Parliament’s Cleaners Complain: Cleaners in the House of Commons have reportedly complained that they are having to clean up used condoms and vomit left over by partying MPs.
According to the Sunday Times the politicians have been compared to freshers because of the mess they are leaving. It is believed they will be spoken to and told to do a better job tidying up after themselves.
A source told the paper: “It’s the type of behaviour you would expect from students enjoying freshers’ week, not MPs and their staff.
“Cleaners are being confronted with vomit and used condoms in offices used by MPs and their staff.
“The cleaners are not there to clear up after their debauchery and this is not an appropriate use of office space.”
Most MPs share their offices with researchers and admin assistants and, according to The Sun, could now be asked to sign up to a code of conduct promising not to misuse the premises.
If they fail to obey by the new rules then they could be hit with sanctions, according to the report in The Sunday Times.
In a statement, a House of Commons spokesperson told LADbible: “The House of Commons provides offices to MPs and their staff to enable them to carry out their Parliamentary duties.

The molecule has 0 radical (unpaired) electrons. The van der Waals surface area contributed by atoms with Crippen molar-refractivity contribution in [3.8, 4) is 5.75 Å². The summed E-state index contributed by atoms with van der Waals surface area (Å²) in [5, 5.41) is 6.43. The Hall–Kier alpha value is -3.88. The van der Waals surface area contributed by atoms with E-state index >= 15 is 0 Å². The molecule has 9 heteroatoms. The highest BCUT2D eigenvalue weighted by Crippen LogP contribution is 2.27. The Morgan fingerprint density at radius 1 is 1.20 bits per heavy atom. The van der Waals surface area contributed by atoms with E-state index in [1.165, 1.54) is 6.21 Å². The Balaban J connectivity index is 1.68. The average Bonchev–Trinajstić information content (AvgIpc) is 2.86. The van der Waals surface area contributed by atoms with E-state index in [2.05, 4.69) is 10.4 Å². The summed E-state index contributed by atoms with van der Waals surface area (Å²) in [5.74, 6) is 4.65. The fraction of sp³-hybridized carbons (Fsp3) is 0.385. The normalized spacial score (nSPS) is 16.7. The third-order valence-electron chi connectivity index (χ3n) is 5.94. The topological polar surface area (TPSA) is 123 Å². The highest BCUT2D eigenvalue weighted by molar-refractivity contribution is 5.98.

“Any use of such facilities must be in support of those duties, as specified in the Members’ Handbook and Code of Conduct. Any reported misuse of facilities will be taken seriously and investigated.”
Parliament hosts several cut-price bars and restaurants where MPs and their staff can often be seen drinking late into the night.
But following the Westminster sex scandal action was taken to curb the drinking culture in Parliament which included closing the Sports and Social bar after Alice Bailey, the former manager said she was pestered for sex by MPs, including one who followed her out and groped her.
The bar closed in December following a fight between two male parliamentary staffers but reopened as wine bar The Woolsack with reduced opening hours.
The House of Commons is the lower house of the Parliament consisting of 650 MPs that represent constituencies.